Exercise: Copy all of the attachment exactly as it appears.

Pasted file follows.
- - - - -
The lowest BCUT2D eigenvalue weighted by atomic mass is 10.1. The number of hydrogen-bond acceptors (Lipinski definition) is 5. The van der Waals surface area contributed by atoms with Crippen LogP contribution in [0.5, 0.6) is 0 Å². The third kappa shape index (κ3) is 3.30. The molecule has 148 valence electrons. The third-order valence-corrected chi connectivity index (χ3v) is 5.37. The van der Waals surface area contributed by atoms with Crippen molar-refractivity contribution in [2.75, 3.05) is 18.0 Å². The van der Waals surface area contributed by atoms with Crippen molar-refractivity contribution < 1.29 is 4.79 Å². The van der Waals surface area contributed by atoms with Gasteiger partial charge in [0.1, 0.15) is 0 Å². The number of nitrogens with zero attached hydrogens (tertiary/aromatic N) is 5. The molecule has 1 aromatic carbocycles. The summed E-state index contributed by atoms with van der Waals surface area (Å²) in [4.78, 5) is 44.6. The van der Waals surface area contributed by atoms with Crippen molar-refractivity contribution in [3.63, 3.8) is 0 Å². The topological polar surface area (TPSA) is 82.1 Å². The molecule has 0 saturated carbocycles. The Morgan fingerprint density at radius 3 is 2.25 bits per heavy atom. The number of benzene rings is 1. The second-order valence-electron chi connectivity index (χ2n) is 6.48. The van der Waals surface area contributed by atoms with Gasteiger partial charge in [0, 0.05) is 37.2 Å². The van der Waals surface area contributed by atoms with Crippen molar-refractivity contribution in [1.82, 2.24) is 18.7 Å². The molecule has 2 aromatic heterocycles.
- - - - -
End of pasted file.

The lowest BCUT2D eigenvalue weighted by atomic mass is 10.1. The number of hydrogen-bond acceptors (Lipinski definition) is 5. The van der Waals surface area contributed by atoms with Crippen LogP contribution in [0.5, 0.6) is 0 Å². The third kappa shape index (κ3) is 3.30. The molecule has 148 valence electrons. The third-order valence-corrected chi connectivity index (χ3v) is 5.37. The van der Waals surface area contributed by atoms with Crippen molar-refractivity contribution in [2.75, 3.05) is 18.0 Å². The van der Waals surface area contributed by atoms with Crippen molar-refractivity contribution < 1.29 is 4.79 Å². The van der Waals surface area contributed by atoms with Gasteiger partial charge in [0.1, 0.15) is 0 Å². The number of nitrogens with zero attached hydrogens (tertiary/aromatic N) is 5. The molecule has 1 aromatic carbocycles. The summed E-state index contributed by atoms with van der Waals surface area (Å²) in [4.78, 5) is 44.6. The van der Waals surface area contributed by atoms with Crippen molar-refractivity contribution in [3.63, 3.8) is 0 Å². The topological polar surface area (TPSA) is 82.1 Å². The molecule has 0 saturated carbocycles. The Morgan fingerprint density at radius 3 is 2.25 bits per heavy atom. The number of benzene rings is 1. The second-order valence-electron chi connectivity index (χ2n) is 6.48. The van der Waals surface area contributed by atoms with Gasteiger partial charge in [0, 0.05) is 37.2 Å². The van der Waals surface area contributed by atoms with Crippen molar-refractivity contribution in [1.82, 2.24) is 18.7 Å². The molecule has 2 aromatic heterocycles.